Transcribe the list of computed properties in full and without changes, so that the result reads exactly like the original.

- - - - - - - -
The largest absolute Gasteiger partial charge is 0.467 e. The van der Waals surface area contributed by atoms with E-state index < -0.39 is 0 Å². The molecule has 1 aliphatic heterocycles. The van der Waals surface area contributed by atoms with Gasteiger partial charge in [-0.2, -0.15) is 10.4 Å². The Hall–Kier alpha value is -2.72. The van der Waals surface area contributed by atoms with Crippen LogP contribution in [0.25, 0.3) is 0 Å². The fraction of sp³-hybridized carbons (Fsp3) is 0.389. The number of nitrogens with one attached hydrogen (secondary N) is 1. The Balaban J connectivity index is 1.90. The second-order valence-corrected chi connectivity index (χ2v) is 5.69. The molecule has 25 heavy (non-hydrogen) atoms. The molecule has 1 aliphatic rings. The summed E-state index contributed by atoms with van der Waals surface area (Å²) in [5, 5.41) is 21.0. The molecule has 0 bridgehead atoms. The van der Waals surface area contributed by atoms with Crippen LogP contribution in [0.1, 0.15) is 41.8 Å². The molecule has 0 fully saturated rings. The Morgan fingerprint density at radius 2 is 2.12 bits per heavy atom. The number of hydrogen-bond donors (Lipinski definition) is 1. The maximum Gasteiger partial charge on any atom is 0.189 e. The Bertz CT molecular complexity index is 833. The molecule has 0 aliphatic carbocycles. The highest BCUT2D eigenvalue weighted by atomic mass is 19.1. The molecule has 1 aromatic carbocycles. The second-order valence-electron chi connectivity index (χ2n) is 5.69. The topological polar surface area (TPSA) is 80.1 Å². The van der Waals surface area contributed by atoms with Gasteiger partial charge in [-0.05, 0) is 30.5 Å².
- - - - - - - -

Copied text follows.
The largest absolute Gasteiger partial charge is 0.467 e. The van der Waals surface area contributed by atoms with E-state index < -0.39 is 0 Å². The molecule has 1 aliphatic heterocycles. The van der Waals surface area contributed by atoms with Gasteiger partial charge in [-0.2, -0.15) is 10.4 Å². The Hall–Kier alpha value is -2.72. The van der Waals surface area contributed by atoms with Crippen LogP contribution in [0.25, 0.3) is 0 Å². The fraction of sp³-hybridized carbons (Fsp3) is 0.389. The number of nitrogens with one attached hydrogen (secondary N) is 1. The Balaban J connectivity index is 1.90. The second-order valence-corrected chi connectivity index (χ2v) is 5.69. The molecule has 25 heavy (non-hydrogen) atoms. The molecule has 1 aliphatic rings. The summed E-state index contributed by atoms with van der Waals surface area (Å²) in [5, 5.41) is 21.0. The molecule has 0 bridgehead atoms. The van der Waals surface area contributed by atoms with Crippen LogP contribution in [0.1, 0.15) is 41.8 Å². The molecule has 0 fully saturated rings. The Morgan fingerprint density at radius 2 is 2.12 bits per heavy atom. The number of hydrogen-bond donors (Lipinski definition) is 1. The maximum Gasteiger partial charge on any atom is 0.189 e. The Bertz CT molecular complexity index is 833. The molecule has 0 aliphatic carbocycles. The highest BCUT2D eigenvalue weighted by atomic mass is 19.1. The molecule has 1 aromatic carbocycles. The second-order valence-electron chi connectivity index (χ2n) is 5.69. The topological polar surface area (TPSA) is 80.1 Å². The van der Waals surface area contributed by atoms with Gasteiger partial charge in [-0.05, 0) is 30.5 Å².